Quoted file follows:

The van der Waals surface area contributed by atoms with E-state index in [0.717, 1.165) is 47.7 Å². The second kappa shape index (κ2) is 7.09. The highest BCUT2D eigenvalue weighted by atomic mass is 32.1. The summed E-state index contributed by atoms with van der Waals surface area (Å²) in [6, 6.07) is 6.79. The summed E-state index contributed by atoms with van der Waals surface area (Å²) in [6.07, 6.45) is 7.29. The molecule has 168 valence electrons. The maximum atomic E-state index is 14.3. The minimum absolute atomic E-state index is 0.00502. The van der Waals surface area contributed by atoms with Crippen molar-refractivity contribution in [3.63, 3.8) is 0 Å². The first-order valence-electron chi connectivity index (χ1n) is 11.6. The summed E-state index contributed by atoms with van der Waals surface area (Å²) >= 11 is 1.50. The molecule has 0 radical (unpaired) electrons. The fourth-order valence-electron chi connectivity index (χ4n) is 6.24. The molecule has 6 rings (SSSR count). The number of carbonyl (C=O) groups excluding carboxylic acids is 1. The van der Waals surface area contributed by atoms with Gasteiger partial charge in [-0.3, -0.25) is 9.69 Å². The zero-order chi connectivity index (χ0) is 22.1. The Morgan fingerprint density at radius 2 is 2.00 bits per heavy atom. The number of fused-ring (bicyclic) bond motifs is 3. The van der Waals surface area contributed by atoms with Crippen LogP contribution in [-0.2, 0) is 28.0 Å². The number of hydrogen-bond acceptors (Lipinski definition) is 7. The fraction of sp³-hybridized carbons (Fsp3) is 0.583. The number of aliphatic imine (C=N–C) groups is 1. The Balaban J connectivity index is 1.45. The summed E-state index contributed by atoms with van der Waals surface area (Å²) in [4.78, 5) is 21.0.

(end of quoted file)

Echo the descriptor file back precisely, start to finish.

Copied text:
The van der Waals surface area contributed by atoms with E-state index in [0.717, 1.165) is 47.7 Å². The second kappa shape index (κ2) is 7.09. The highest BCUT2D eigenvalue weighted by atomic mass is 32.1. The summed E-state index contributed by atoms with van der Waals surface area (Å²) in [6, 6.07) is 6.79. The summed E-state index contributed by atoms with van der Waals surface area (Å²) in [6.07, 6.45) is 7.29. The molecule has 168 valence electrons. The maximum atomic E-state index is 14.3. The minimum absolute atomic E-state index is 0.00502. The van der Waals surface area contributed by atoms with Crippen molar-refractivity contribution in [3.63, 3.8) is 0 Å². The first-order valence-electron chi connectivity index (χ1n) is 11.6. The summed E-state index contributed by atoms with van der Waals surface area (Å²) >= 11 is 1.50. The molecule has 0 radical (unpaired) electrons. The fourth-order valence-electron chi connectivity index (χ4n) is 6.24. The molecule has 6 rings (SSSR count). The number of carbonyl (C=O) groups excluding carboxylic acids is 1. The van der Waals surface area contributed by atoms with Gasteiger partial charge in [-0.3, -0.25) is 9.69 Å². The zero-order chi connectivity index (χ0) is 22.1. The Morgan fingerprint density at radius 2 is 2.00 bits per heavy atom. The number of fused-ring (bicyclic) bond motifs is 3. The van der Waals surface area contributed by atoms with Crippen LogP contribution in [-0.2, 0) is 28.0 Å². The number of hydrogen-bond acceptors (Lipinski definition) is 7. The fraction of sp³-hybridized carbons (Fsp3) is 0.583. The number of aliphatic imine (C=N–C) groups is 1. The Balaban J connectivity index is 1.45. The summed E-state index contributed by atoms with van der Waals surface area (Å²) in [4.78, 5) is 21.0.